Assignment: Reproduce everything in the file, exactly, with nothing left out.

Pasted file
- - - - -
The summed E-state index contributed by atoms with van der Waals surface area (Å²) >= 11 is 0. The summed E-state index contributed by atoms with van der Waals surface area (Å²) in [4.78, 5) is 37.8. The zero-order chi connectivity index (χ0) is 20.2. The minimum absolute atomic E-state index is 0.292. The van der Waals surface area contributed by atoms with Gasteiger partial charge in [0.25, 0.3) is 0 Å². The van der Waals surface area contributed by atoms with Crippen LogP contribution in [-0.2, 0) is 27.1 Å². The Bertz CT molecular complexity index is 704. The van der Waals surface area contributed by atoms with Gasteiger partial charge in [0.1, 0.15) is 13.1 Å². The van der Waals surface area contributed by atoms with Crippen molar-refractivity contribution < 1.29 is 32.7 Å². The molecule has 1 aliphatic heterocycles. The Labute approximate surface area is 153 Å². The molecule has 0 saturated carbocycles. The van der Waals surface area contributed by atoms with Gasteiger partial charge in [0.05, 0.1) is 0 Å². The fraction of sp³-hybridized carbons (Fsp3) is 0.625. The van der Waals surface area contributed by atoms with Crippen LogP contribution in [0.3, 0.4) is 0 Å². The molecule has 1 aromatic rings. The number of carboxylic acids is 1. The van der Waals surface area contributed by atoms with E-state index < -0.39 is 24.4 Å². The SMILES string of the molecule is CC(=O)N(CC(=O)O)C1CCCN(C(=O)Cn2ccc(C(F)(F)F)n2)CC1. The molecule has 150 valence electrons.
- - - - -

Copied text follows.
The summed E-state index contributed by atoms with van der Waals surface area (Å²) >= 11 is 0. The summed E-state index contributed by atoms with van der Waals surface area (Å²) in [4.78, 5) is 37.8. The zero-order chi connectivity index (χ0) is 20.2. The minimum absolute atomic E-state index is 0.292. The van der Waals surface area contributed by atoms with Gasteiger partial charge in [0.25, 0.3) is 0 Å². The van der Waals surface area contributed by atoms with Crippen LogP contribution in [-0.2, 0) is 27.1 Å². The Bertz CT molecular complexity index is 704. The van der Waals surface area contributed by atoms with Gasteiger partial charge in [0.1, 0.15) is 13.1 Å². The van der Waals surface area contributed by atoms with Crippen molar-refractivity contribution < 1.29 is 32.7 Å². The molecule has 1 aliphatic heterocycles. The Labute approximate surface area is 153 Å². The molecule has 0 saturated carbocycles. The van der Waals surface area contributed by atoms with Gasteiger partial charge in [0.05, 0.1) is 0 Å². The fraction of sp³-hybridized carbons (Fsp3) is 0.625. The van der Waals surface area contributed by atoms with Crippen LogP contribution in [0.3, 0.4) is 0 Å². The molecule has 1 aromatic rings. The number of carboxylic acids is 1. The van der Waals surface area contributed by atoms with E-state index < -0.39 is 24.4 Å². The SMILES string of the molecule is CC(=O)N(CC(=O)O)C1CCCN(C(=O)Cn2ccc(C(F)(F)F)n2)CC1. The molecule has 150 valence electrons.